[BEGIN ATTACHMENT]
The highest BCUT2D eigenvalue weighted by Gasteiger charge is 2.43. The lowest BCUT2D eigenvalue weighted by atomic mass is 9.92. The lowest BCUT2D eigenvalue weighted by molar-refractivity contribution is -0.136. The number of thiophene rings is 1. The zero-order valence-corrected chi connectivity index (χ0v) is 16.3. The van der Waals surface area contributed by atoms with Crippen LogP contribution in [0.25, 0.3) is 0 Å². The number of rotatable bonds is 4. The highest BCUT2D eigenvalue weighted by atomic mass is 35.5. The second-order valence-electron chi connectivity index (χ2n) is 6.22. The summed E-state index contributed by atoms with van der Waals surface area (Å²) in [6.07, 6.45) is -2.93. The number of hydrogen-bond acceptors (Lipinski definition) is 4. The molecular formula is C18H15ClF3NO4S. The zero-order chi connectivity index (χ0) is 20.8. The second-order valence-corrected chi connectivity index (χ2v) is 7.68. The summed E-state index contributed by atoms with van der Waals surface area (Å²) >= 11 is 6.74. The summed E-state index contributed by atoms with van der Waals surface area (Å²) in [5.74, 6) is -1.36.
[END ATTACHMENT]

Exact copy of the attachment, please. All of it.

The highest BCUT2D eigenvalue weighted by Gasteiger charge is 2.43. The lowest BCUT2D eigenvalue weighted by atomic mass is 9.92. The lowest BCUT2D eigenvalue weighted by molar-refractivity contribution is -0.136. The number of thiophene rings is 1. The zero-order valence-corrected chi connectivity index (χ0v) is 16.3. The van der Waals surface area contributed by atoms with Crippen LogP contribution in [0.25, 0.3) is 0 Å². The number of rotatable bonds is 4. The highest BCUT2D eigenvalue weighted by atomic mass is 35.5. The second-order valence-electron chi connectivity index (χ2n) is 6.22. The summed E-state index contributed by atoms with van der Waals surface area (Å²) in [6.07, 6.45) is -2.93. The number of hydrogen-bond acceptors (Lipinski definition) is 4. The molecular formula is C18H15ClF3NO4S. The zero-order chi connectivity index (χ0) is 20.8. The second-order valence-corrected chi connectivity index (χ2v) is 7.68. The summed E-state index contributed by atoms with van der Waals surface area (Å²) >= 11 is 6.74. The summed E-state index contributed by atoms with van der Waals surface area (Å²) in [5.74, 6) is -1.36.